The U.S. Department of Justice is gathering support for its suit to block the $3.8 billion merger of JetBlue Airways and Spirit Airlines. The attorney generals of California, Maryland, New Jersey, and North Carolina signed on to the antitrust regulator’s lawsuit on Friday, the DOJ said in a statement.
Massachusetts, New York, and Washington, D.C., were already parties in the suit that the DOJ filed in the U.S. District Court for the District of Massachusetts on March 7. Principal Deputy Assistant Attorney General Doha Mekki said Friday that the additional state support would help the regulator “protect the benefits of competition in the airline industry on behalf of their residents.”
The merger of JetBlue and Spirit would create the fifth largest U.S. airline by passenger numbers, with a roughly 8 percent share of the domestic market.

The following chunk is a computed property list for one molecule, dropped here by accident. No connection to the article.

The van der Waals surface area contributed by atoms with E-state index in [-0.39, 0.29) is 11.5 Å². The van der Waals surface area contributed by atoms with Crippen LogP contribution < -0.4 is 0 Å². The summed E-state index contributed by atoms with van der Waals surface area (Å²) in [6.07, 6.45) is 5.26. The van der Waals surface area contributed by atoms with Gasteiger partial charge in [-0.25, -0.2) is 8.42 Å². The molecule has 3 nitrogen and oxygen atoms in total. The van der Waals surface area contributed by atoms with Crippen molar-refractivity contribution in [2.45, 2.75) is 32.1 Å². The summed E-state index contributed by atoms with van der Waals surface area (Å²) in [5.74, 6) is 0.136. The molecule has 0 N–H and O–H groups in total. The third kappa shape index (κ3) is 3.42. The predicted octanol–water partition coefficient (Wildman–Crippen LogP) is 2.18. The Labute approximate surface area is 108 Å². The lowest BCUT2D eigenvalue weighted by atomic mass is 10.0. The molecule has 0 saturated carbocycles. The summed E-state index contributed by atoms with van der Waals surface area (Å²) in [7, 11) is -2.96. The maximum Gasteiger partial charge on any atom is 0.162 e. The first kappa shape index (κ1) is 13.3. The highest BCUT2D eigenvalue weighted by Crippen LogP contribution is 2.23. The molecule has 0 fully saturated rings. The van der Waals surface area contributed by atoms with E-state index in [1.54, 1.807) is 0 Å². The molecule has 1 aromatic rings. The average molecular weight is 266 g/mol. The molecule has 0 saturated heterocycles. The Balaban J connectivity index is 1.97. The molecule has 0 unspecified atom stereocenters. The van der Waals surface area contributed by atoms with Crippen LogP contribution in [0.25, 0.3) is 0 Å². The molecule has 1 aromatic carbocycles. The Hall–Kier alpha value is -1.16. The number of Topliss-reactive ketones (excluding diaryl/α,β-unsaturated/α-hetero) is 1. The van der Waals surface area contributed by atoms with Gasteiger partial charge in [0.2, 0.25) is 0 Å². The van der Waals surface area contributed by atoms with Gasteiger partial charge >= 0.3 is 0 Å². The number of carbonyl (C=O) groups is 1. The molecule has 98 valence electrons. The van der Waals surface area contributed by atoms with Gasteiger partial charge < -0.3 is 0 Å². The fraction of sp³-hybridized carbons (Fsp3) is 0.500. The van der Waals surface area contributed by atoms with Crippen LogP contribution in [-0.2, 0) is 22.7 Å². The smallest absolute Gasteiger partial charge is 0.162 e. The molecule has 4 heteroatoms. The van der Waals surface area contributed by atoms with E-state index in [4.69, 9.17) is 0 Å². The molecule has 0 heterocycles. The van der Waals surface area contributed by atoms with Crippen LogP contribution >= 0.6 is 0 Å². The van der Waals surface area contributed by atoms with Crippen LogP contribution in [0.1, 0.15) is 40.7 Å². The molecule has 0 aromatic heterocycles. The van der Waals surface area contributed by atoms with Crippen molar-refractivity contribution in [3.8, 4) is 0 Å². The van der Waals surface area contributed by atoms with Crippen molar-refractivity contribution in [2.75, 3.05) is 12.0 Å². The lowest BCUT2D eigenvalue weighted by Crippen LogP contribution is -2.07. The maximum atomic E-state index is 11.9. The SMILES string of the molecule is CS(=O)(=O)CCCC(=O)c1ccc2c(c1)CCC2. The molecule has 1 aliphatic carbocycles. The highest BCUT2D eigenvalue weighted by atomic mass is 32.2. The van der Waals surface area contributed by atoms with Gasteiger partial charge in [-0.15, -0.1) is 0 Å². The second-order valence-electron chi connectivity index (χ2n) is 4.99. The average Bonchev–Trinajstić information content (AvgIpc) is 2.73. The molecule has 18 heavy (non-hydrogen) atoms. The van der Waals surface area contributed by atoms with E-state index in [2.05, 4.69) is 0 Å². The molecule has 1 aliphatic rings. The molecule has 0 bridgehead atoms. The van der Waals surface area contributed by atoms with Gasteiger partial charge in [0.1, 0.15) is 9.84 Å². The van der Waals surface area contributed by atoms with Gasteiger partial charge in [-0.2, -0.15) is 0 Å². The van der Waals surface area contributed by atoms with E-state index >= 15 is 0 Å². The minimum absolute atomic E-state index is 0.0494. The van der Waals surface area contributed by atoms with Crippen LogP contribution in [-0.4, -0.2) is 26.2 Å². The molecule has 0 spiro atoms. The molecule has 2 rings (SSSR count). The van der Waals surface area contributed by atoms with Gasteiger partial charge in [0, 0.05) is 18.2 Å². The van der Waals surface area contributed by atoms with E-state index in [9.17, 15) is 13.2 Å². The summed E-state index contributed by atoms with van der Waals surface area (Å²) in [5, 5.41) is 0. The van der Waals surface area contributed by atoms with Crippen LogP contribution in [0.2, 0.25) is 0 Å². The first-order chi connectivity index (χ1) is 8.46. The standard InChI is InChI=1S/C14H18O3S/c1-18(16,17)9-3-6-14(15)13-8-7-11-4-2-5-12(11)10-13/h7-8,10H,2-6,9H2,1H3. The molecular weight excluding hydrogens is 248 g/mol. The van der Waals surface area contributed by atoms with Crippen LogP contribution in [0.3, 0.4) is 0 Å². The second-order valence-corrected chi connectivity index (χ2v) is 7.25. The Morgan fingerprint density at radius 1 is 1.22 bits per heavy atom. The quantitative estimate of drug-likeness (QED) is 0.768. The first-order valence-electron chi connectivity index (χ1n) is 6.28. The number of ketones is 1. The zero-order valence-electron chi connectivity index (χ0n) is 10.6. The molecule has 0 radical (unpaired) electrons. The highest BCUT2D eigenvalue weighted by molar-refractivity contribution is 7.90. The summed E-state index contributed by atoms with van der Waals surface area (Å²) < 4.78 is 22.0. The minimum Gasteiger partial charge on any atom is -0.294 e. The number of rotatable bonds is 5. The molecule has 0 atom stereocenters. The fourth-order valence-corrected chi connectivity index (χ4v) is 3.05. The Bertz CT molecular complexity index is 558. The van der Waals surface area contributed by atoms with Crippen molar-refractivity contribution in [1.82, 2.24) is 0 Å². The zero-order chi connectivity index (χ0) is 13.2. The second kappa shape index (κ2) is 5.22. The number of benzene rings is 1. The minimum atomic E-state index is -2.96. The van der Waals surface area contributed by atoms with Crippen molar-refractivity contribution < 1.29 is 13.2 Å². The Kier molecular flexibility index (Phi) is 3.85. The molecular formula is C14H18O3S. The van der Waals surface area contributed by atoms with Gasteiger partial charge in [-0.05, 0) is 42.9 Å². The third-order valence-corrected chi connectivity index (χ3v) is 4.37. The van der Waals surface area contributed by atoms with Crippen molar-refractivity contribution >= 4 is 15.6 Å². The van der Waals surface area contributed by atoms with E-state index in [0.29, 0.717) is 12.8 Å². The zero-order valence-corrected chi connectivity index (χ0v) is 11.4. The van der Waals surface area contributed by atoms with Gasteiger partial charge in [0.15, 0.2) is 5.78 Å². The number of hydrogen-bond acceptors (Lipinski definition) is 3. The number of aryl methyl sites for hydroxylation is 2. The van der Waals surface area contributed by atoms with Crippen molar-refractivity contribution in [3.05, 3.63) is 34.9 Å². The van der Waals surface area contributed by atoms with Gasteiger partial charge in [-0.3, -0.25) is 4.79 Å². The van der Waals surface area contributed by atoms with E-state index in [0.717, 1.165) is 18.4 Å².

Not every state opposes the combination. The attorney general of Florida backed the merger after securing a commitment from JetBlue, which would acquire Spirit, to add flights in the state, including to underserved destinations in Florida, like capital Tallahassee, and to Europe.
An out-of-court settlement between the DOJ and airlines remains a possibility. However, U.S. Attorney General Merrick Garland has said that the combined JetBlue-Spirit “still violates” antitrust law even if the former were to give up what is arguable its strongest bargaining chip, its alliance with American Airlines.
The DOJ’s suit is scheduled to go to trial in a Massachusetts courtroom on October 16.
Tags: airlines, jetblue airways, justice department, mergers and acquisitions, spirit airlines, spirit takeover